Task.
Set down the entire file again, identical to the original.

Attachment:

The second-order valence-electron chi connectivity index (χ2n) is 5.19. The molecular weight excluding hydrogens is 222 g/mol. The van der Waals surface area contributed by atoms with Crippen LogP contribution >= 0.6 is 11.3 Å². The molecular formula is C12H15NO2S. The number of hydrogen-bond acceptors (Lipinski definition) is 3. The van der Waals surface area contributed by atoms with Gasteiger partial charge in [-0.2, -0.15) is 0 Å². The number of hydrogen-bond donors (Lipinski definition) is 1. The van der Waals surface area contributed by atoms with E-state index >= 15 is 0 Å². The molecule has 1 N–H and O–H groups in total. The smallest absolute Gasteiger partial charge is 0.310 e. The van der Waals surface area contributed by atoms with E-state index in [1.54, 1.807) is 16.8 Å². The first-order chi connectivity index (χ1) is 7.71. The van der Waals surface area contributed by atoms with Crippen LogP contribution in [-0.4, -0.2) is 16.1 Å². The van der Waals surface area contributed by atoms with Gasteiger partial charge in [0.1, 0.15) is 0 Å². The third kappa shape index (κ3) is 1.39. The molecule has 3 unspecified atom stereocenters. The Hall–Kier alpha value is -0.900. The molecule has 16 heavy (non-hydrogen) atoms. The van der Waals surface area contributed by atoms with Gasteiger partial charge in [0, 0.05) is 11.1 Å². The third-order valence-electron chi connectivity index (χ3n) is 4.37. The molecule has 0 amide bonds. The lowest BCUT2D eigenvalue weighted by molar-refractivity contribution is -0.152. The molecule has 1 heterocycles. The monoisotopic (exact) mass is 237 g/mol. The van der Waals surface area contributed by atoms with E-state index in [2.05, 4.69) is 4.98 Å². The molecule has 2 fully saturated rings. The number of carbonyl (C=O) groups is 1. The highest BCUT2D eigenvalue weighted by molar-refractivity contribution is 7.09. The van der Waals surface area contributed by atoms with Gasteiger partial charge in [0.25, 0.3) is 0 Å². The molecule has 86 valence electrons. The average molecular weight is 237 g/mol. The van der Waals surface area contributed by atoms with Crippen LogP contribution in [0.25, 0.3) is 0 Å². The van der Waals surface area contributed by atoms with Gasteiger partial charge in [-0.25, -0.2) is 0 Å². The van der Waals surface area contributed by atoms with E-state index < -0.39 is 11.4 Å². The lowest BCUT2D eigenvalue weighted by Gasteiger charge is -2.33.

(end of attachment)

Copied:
The second-order valence-electron chi connectivity index (χ2n) is 5.19. The molecular weight excluding hydrogens is 222 g/mol. The van der Waals surface area contributed by atoms with Crippen LogP contribution >= 0.6 is 11.3 Å². The molecular formula is C12H15NO2S. The number of hydrogen-bond acceptors (Lipinski definition) is 3. The van der Waals surface area contributed by atoms with Gasteiger partial charge in [-0.2, -0.15) is 0 Å². The number of hydrogen-bond donors (Lipinski definition) is 1. The van der Waals surface area contributed by atoms with E-state index >= 15 is 0 Å². The molecule has 1 N–H and O–H groups in total. The smallest absolute Gasteiger partial charge is 0.310 e. The van der Waals surface area contributed by atoms with E-state index in [1.54, 1.807) is 16.8 Å². The first-order chi connectivity index (χ1) is 7.71. The van der Waals surface area contributed by atoms with Crippen LogP contribution in [-0.4, -0.2) is 16.1 Å². The van der Waals surface area contributed by atoms with Gasteiger partial charge in [0.1, 0.15) is 0 Å². The third kappa shape index (κ3) is 1.39. The molecule has 3 unspecified atom stereocenters. The Hall–Kier alpha value is -0.900. The molecule has 16 heavy (non-hydrogen) atoms. The van der Waals surface area contributed by atoms with Gasteiger partial charge in [0, 0.05) is 11.1 Å². The third-order valence-electron chi connectivity index (χ3n) is 4.37. The molecule has 0 amide bonds. The lowest BCUT2D eigenvalue weighted by molar-refractivity contribution is -0.152. The molecule has 1 heterocycles. The monoisotopic (exact) mass is 237 g/mol. The van der Waals surface area contributed by atoms with E-state index in [2.05, 4.69) is 4.98 Å². The molecule has 2 fully saturated rings. The number of carbonyl (C=O) groups is 1. The highest BCUT2D eigenvalue weighted by molar-refractivity contribution is 7.09. The van der Waals surface area contributed by atoms with Gasteiger partial charge in [0.25, 0.3) is 0 Å². The molecule has 86 valence electrons. The average molecular weight is 237 g/mol. The van der Waals surface area contributed by atoms with Crippen LogP contribution in [0.25, 0.3) is 0 Å². The van der Waals surface area contributed by atoms with Gasteiger partial charge in [-0.25, -0.2) is 0 Å². The van der Waals surface area contributed by atoms with E-state index < -0.39 is 11.4 Å². The lowest BCUT2D eigenvalue weighted by Gasteiger charge is -2.33.